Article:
What to expect from your first sex party
Banish ideas of masked soirees and sweaty orgies– here’s everything you really need to know before you go to your first sex party
image Gossip Girl (2021)
words Eloise Hendy
After a prolonged pandemic-induced dry-spell, parties and sex are back – and, for an increasing number of young people across the UK, at the same time.
“They do say people love to have sex after a funeral, because they want to feel alive,” Wolf, a filmmaker and writer from London who frequents fetish nights like Klub Verboten and Crossbreed in London, tells me. “After the near death experience of lockdown, the world wants to feel more alive and unshackle themselves from inhibition and outdated thinking and awaken the daring, courageous exhibitionist in us all.” You can catch Wolf along with his partner Layla in Woo’s Life in Love docuseries, exploring their experiences as a couple at today’s most pumping sex parties.
Yet sex parties, kink events, and fetish clubs are nothing new; Torture Garden, the world’s largest fetish event, started in 1990. Today though, there’s a new crowd of events prioritising community, consent, and safeguarding that attract punters and party-goers that are young, sex-positive, queer, and LGBTQ-allied. Since emerging in the mid-late 2010s, events like Klub Verboten and Crossbreed have been celebrated for their modern, more inclusive approaches to kink and fetish clubbing. Post-lockdown, the two nights have received a torrent of press attention, and BDSM spaces and playrooms continue to pop up at clubs in London, Manchester, and Bristol.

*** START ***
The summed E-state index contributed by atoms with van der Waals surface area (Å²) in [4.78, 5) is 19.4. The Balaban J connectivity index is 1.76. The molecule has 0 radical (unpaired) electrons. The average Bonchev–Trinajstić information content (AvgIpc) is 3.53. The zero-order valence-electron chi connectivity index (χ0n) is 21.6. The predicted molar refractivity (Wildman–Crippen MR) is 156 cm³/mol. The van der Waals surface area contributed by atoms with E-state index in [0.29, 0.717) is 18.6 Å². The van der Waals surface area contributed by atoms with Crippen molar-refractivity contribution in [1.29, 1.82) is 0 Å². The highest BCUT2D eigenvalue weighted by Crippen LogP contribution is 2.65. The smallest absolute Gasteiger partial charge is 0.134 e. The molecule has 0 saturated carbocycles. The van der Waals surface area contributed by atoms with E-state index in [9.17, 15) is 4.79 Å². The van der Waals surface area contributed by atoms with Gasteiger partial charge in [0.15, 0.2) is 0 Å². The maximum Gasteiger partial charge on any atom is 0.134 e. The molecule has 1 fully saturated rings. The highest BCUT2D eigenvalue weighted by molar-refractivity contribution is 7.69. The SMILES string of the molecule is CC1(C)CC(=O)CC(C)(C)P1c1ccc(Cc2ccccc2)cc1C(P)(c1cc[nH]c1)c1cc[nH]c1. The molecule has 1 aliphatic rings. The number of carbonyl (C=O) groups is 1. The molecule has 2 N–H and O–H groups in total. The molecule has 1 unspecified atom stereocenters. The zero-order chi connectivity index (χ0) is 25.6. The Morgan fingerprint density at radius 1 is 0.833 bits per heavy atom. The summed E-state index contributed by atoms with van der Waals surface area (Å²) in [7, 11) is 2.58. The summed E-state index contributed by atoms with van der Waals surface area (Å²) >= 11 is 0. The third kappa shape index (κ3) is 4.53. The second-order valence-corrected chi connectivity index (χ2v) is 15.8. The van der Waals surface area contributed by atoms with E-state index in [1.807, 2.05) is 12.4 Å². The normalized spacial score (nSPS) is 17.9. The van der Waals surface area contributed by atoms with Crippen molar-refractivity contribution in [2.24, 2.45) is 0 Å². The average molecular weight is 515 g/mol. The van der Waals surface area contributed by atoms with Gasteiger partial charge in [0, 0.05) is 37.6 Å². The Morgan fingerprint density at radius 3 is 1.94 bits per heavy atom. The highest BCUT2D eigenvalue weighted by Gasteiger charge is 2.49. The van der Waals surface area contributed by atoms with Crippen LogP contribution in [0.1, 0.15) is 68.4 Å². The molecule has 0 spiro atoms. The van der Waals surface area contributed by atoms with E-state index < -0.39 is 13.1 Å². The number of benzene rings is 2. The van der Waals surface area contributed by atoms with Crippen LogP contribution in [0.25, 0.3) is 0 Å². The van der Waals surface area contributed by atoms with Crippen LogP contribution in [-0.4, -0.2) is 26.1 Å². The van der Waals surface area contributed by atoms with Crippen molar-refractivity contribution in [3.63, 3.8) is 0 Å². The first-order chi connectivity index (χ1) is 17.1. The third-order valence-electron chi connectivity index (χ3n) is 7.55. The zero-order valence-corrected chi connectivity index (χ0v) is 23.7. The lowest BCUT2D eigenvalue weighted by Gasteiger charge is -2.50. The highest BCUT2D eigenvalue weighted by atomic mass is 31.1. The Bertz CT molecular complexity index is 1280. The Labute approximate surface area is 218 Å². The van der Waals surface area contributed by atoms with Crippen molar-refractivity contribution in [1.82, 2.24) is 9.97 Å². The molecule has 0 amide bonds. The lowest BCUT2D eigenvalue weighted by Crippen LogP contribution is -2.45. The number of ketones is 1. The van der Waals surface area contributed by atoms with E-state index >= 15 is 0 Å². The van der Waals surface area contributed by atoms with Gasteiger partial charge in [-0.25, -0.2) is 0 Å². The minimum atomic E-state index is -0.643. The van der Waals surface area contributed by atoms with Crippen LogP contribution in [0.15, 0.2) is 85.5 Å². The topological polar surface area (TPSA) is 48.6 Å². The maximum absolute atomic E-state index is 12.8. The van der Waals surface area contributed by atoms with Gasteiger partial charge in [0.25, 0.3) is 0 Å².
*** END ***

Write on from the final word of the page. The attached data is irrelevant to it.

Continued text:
Aurora, a photographer who has shot at Crossbreed, agrees that the recent boom in sex-positive events is linked to lockdown, suggesting that long periods of isolation “fuelled the appetite for intimacy and closeness.” Now, she believes people will “hold onto any chance they have of celebrating their lives and freedoms.”
This emphasis on freedom, closeness, and feeling alive is undoubtedly shared by Klub Verboten’s founder, Karl. He declares that, in the club “an introvert, an existentialist, a newcomer to London or perhaps a lonely migrant can find a hub to dock in and make some more meaningful connections and memories. Our spaces are all about modern forms of human interaction.”
So, has there been a vibe shift in the sex-positive and kink scene? Little Dragon, a performer who has attended a number of Crossbreed events, seems to think so. “Gone are the days of very cis het white play parties,” they say. “Those spaces exist and have existed for a long time,” Little Dragon says, but they feel that now “there are more LGBTQIA+ and BIPOC humans in these spaces, as well as more people with disabilities as accessibility is also being addressed more.”
Though, perhaps it’s not the scene that’s shifted, as much as the society surrounding it. “I think this community has been progressive and accepting of all people,” Wolf says of the LGBTQ+, kink and sex work community. “I think these communities have existed in a sort of evolved society and it’s society that has changed and become more accepting, more open and curious.”
“I think young people are looking for something new and different,” Karl says. “I think they’re looking for acceptance, a place to freely explore their sexuality and identity without judgement.”